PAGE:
Parents or guardians may complete and sign a Form W-7 for a dependent under age 18 if the dependent is unable to do so, and must check the parent or guardian’s box in the signature area of the application. Dependents age 18 and older and spouses must complete and sign their own Forms W-7.
There are three ways you can complete the ITIN application:
- Taxpayer Assistance Centers: Certain IRS Taxpayer Assistance Centers have staff who can help you prepare W-7 forms, determine which documents are acceptable, and verify the validity of identification documents.
- Acceptance Agents: An Acceptance Agent authorized by the IRS can examine identification documents, certify that they are valid, and send the application to the IRS. For dependents applying for an ITIN, Agents send the original documents (or copies certified by the original issuing agency) to the IRS.
- Self-preparation: You can apply directly to the IRS. Form W-7’s must include original documentation or copies of these documents certified by the issuing agency. Photocopies and notarized copies of documentation are not accepted. All documents must be mailed with the tax return to the IRS Service Center in Austin, Texas (the address is in the Instructions for Form W-7 and is different from the address to mail tax returns only for processing). This office can be reached at (800) 829-1040.
Note: There is risk of delay in the IRS returning the supplied documentation, or it being lost, so applying through an IRS Taxpayer Assistance Center or with the help of a Certified Agent is recommended.
Upon approving the application for the ITIN, the IRS will process the tax return and send a letter to the taxpayer, or the Certified Agent, containing the ITIN number(s) for use on subsequent tax returns.
What if I don’t have an immigration status that authorizes me to live in the U.S.?
Many people who are not authorized to live in the United States worry that filing taxes increases their exposure to the government, fearing this could ultimately result in deportation. If you already have an ITIN, then the IRS has your information, unless you moved recently. You are not increasing your exposure by renewing an ITIN or filing taxes with an ITIN.
Current law generally prohibits the IRS from sharing tax return information with other agencies, with a few important exceptions. For instance, tax return information may in certain cases be shared with state agencies responsible for tax administration or with law enforcement agencies for investigation and prosecution of non-tax criminal laws. The protections against the disclosure of information are set in law so they cannot be rescinded by a presidential executive order or other administrative action unless Congress changes the law.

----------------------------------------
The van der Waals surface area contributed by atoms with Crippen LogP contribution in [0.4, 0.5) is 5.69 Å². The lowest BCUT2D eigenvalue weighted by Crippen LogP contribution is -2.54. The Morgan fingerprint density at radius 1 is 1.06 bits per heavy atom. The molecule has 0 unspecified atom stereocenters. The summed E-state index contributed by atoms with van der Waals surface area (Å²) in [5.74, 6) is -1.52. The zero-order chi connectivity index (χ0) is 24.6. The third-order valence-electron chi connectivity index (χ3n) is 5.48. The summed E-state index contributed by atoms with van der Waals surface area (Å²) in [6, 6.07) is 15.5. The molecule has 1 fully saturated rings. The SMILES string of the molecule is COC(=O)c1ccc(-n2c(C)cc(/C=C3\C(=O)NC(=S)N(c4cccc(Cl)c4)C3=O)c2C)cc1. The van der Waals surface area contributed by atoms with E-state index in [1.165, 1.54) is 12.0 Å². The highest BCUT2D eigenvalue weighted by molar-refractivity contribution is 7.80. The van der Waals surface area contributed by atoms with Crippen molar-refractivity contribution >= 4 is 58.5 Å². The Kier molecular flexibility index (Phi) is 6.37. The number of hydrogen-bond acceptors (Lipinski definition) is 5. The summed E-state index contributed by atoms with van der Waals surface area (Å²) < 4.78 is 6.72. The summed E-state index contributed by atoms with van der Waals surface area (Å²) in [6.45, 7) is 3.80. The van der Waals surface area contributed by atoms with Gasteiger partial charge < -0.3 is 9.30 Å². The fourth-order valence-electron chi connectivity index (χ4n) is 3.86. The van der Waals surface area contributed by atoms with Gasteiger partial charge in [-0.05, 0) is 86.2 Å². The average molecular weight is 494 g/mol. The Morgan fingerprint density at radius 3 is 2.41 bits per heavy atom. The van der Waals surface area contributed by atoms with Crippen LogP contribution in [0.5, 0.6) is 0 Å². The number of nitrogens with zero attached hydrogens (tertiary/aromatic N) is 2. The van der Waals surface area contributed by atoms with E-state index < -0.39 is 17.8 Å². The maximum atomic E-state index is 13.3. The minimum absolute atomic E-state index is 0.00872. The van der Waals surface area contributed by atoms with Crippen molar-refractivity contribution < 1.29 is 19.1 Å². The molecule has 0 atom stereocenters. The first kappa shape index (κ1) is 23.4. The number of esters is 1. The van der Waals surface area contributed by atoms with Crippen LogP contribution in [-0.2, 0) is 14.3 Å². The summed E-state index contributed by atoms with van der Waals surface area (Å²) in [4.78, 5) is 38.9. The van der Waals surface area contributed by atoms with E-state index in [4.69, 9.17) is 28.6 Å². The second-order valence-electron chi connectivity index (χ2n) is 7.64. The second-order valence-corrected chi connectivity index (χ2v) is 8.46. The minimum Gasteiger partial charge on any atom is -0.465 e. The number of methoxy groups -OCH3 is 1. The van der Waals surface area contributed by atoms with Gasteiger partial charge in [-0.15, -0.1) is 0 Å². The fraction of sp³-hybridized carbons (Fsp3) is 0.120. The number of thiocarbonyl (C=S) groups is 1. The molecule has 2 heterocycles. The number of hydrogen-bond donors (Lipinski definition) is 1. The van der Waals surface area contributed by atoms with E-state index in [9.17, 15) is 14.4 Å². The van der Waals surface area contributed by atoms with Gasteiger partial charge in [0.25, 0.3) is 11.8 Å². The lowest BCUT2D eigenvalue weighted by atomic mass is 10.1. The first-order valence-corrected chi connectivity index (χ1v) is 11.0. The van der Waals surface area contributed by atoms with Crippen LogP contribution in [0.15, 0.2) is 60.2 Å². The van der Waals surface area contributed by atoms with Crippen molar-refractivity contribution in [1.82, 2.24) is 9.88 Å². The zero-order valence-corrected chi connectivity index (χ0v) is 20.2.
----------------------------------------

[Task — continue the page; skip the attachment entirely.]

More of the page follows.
Knowing the potential risks and benefits involved, only proceed with an ITIN application or tax filing if you feel comfortable. This information does not constitute legal advice. Consult with an immigration attorney if you have any concerns.
What are Acceptance Agents?
Acceptance Agents are authorized by the IRS to assist you in completing your ITIN application. Some Acceptance Agents do not prepare tax returns. In that case, you must take the completed Form W-7 certified by the Agent to a VITA site or commercial tax preparer and submit it with the tax return.
Acceptance Agents are often found at colleges, financial institutions, accounting firms, nonprofit agencies and some Low Income Taxpayer Clinics. Commercial tax preparers who are Acceptance Agents often charge a fee that can range from $50 to $275 for completing the Form W-7. There is no fee for applying directly with the IRS.
Visit Acceptance Agent Program on the IRS website for a list of Acceptance Agents by state that is updated quarterly. Low Income Taxpayer Clinics (LITCs) may also be able to help identify local Acceptance Agents.
Note to organizations:
You may want to become an Acceptance Agent. To do so, your organization must:
- Submit the Application IRS Form 13551, IRS Application to Participate in the IRS Acceptance Agent Program(this applies to both new and renewing applicants)
- Complete an Acceptance Agent training
- Attach the certification form for each authorized representative
- Complete forensic training and submit certificate of completion
For more information on becoming an Acceptance Agent, see How to Become an Acceptance Agent for IRS ITIN Numbers.